I’m acutely conscious of the sound my pencil makes in my notebook, in which I will scrawl 82 incredulous pages before the afternoon is out. Twice I wear the lead down to the wood, so twice I have to sharpen the damn thing.
As I do so, I can feel, on the back of my neck, the jellied eyes of giants. They are Men in Black. Two descend on a spectator who sneaks out a phone to snap a picture. One reads him the riot act in a shattering whisper. The other uses a massive hand to blot anything the phone might do while its jittery owner turns it off again.
A bearded behemoth swivels his railway sleeper of a brow, pivots on his heel and, nostrils flared, freezes when a jug-eared eight-year-old in the front row does the unthinkable and waves at his own reflection in the plate-glass window. The skinny arm drops and the hovering goon loses interest. The kid doesn’t know how close he’s come to years of night terrors.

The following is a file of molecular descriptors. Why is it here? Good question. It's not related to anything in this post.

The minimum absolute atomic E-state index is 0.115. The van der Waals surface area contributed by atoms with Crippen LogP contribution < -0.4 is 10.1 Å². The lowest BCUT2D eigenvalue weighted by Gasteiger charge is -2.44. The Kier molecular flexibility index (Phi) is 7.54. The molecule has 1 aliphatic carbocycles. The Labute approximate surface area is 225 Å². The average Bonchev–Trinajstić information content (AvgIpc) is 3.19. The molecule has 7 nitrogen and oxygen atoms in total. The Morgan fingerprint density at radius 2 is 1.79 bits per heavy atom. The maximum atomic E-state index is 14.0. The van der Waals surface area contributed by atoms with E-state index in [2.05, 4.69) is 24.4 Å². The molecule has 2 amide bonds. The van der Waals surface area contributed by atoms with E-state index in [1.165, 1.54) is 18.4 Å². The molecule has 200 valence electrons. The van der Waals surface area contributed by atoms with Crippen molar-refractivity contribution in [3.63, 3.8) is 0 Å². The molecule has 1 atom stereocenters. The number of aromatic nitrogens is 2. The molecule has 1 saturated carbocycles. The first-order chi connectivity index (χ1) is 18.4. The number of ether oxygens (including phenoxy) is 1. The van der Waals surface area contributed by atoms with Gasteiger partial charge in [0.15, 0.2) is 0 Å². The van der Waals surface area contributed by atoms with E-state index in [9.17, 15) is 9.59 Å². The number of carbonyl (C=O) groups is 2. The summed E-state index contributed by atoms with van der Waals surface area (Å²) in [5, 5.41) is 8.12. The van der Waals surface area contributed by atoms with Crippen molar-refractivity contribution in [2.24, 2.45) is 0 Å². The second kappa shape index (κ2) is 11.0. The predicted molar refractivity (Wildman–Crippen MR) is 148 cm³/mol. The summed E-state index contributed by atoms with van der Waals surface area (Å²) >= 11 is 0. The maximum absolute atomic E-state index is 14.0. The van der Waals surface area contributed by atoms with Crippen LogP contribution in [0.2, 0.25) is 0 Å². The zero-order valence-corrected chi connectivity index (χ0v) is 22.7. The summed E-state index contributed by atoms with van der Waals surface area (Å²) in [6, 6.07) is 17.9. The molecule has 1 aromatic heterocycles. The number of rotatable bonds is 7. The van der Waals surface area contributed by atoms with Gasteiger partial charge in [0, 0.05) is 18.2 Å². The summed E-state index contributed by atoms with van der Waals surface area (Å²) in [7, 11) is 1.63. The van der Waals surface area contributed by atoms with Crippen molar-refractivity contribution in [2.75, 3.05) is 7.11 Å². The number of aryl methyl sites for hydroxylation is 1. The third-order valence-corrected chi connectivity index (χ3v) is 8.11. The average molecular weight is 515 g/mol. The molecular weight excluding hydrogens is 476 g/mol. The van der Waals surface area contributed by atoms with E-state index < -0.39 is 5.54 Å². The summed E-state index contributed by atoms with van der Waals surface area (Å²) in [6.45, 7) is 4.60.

Someone sneezes. The sound rips through the room like a fart at a funeral.
How the hell did we get here? The stone-walled, marble-lined, glass-domed facade of 12 Southampton Row, Holborn, London, makes for a grand Victorian pretence that all is ordinary on this dull, autumnal weekday afternoon. Inside, madness is afoot.
Our bags are subjected to near forensic searches. We agree to hand in our phones or turn them off – properly, not just set them to silent – and put them in sealable plastic bags and out of sight. Flashing wristbands trudge along blacked out tunnels. And we’re the press, who get in for free. On the last day, tickets sell online for the equivalent of R2 190.
A marathon of draws
It’s 3pm. Caruana scuttles buggishly to the chair facing the white pieces. Carlsen saunters in, begrudges a handshake. We’re off. The first 11 games of the match, which started on 9 November, have been drawn. If there’s a winner today, it’s over.